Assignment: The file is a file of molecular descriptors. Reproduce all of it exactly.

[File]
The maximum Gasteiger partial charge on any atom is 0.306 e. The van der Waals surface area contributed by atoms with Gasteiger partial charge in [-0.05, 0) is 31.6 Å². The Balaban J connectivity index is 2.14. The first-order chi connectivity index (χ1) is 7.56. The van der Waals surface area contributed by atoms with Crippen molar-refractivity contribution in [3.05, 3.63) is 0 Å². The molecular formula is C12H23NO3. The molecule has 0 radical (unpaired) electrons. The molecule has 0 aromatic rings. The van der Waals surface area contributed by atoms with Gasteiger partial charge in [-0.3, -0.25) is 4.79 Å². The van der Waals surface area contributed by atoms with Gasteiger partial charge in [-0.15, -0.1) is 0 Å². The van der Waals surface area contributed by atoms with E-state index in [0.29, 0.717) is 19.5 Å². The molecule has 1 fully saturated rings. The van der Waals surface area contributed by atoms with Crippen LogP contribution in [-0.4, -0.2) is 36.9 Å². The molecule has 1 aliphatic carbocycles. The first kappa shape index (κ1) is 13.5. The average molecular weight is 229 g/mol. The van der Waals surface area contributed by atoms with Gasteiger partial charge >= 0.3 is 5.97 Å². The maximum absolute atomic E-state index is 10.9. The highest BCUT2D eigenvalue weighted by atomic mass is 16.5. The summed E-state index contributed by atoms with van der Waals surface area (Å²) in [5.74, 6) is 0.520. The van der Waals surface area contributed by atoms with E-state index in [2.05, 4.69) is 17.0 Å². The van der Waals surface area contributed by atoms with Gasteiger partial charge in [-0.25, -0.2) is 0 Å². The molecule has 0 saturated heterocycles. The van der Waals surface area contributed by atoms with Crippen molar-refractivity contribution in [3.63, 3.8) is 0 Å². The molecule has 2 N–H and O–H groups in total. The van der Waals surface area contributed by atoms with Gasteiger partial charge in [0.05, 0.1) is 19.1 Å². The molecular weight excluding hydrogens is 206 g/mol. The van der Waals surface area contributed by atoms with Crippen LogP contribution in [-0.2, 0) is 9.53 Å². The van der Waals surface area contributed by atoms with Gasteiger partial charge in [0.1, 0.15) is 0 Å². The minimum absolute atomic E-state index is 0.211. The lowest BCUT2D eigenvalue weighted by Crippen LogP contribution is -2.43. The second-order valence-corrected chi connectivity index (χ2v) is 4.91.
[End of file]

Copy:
The maximum Gasteiger partial charge on any atom is 0.306 e. The van der Waals surface area contributed by atoms with Gasteiger partial charge in [-0.05, 0) is 31.6 Å². The Balaban J connectivity index is 2.14. The first-order chi connectivity index (χ1) is 7.56. The van der Waals surface area contributed by atoms with Crippen molar-refractivity contribution in [3.05, 3.63) is 0 Å². The molecular formula is C12H23NO3. The molecule has 0 radical (unpaired) electrons. The molecule has 0 aromatic rings. The van der Waals surface area contributed by atoms with Gasteiger partial charge in [-0.3, -0.25) is 4.79 Å². The van der Waals surface area contributed by atoms with Gasteiger partial charge in [-0.15, -0.1) is 0 Å². The van der Waals surface area contributed by atoms with E-state index in [0.29, 0.717) is 19.5 Å². The molecule has 1 fully saturated rings. The van der Waals surface area contributed by atoms with Crippen LogP contribution in [-0.4, -0.2) is 36.9 Å². The molecule has 1 aliphatic carbocycles. The first kappa shape index (κ1) is 13.5. The average molecular weight is 229 g/mol. The van der Waals surface area contributed by atoms with Gasteiger partial charge >= 0.3 is 5.97 Å². The maximum absolute atomic E-state index is 10.9. The highest BCUT2D eigenvalue weighted by atomic mass is 16.5. The summed E-state index contributed by atoms with van der Waals surface area (Å²) in [5.74, 6) is 0.520. The van der Waals surface area contributed by atoms with E-state index in [2.05, 4.69) is 17.0 Å². The van der Waals surface area contributed by atoms with Gasteiger partial charge in [-0.25, -0.2) is 0 Å². The molecule has 0 saturated heterocycles. The van der Waals surface area contributed by atoms with Crippen molar-refractivity contribution in [3.63, 3.8) is 0 Å². The molecule has 2 N–H and O–H groups in total. The van der Waals surface area contributed by atoms with Gasteiger partial charge in [0.05, 0.1) is 19.1 Å². The molecular weight excluding hydrogens is 206 g/mol. The van der Waals surface area contributed by atoms with Crippen LogP contribution in [-0.2, 0) is 9.53 Å². The van der Waals surface area contributed by atoms with Gasteiger partial charge in [0.1, 0.15) is 0 Å². The minimum absolute atomic E-state index is 0.211. The lowest BCUT2D eigenvalue weighted by Crippen LogP contribution is -2.43. The second-order valence-corrected chi connectivity index (χ2v) is 4.91.